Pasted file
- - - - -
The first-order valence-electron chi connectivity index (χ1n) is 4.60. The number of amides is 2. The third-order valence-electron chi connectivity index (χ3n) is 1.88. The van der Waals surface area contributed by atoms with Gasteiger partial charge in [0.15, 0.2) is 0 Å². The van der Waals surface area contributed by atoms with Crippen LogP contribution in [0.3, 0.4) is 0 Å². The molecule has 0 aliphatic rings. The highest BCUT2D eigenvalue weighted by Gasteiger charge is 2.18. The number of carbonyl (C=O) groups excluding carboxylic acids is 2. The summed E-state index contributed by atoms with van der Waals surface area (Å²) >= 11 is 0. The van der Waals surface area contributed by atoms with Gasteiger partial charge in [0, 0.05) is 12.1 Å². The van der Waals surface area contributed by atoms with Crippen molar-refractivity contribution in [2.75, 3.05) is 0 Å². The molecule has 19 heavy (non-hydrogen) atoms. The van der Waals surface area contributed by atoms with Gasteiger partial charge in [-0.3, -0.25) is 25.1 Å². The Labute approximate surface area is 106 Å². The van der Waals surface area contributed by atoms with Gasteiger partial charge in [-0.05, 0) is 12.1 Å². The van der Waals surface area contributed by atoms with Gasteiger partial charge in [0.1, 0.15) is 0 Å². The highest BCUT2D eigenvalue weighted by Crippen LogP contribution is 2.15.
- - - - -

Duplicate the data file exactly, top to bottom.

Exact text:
The first-order valence-electron chi connectivity index (χ1n) is 4.60. The number of amides is 2. The third-order valence-electron chi connectivity index (χ3n) is 1.88. The van der Waals surface area contributed by atoms with Gasteiger partial charge in [0.15, 0.2) is 0 Å². The van der Waals surface area contributed by atoms with Crippen LogP contribution in [0.3, 0.4) is 0 Å². The molecule has 0 aliphatic rings. The highest BCUT2D eigenvalue weighted by Gasteiger charge is 2.18. The number of carbonyl (C=O) groups excluding carboxylic acids is 2. The summed E-state index contributed by atoms with van der Waals surface area (Å²) >= 11 is 0. The van der Waals surface area contributed by atoms with Gasteiger partial charge in [0, 0.05) is 12.1 Å². The van der Waals surface area contributed by atoms with Crippen molar-refractivity contribution in [2.75, 3.05) is 0 Å². The molecule has 19 heavy (non-hydrogen) atoms. The van der Waals surface area contributed by atoms with Gasteiger partial charge in [-0.3, -0.25) is 25.1 Å². The Labute approximate surface area is 106 Å². The van der Waals surface area contributed by atoms with Gasteiger partial charge in [-0.05, 0) is 12.1 Å². The van der Waals surface area contributed by atoms with Gasteiger partial charge in [0.1, 0.15) is 0 Å². The highest BCUT2D eigenvalue weighted by Crippen LogP contribution is 2.15.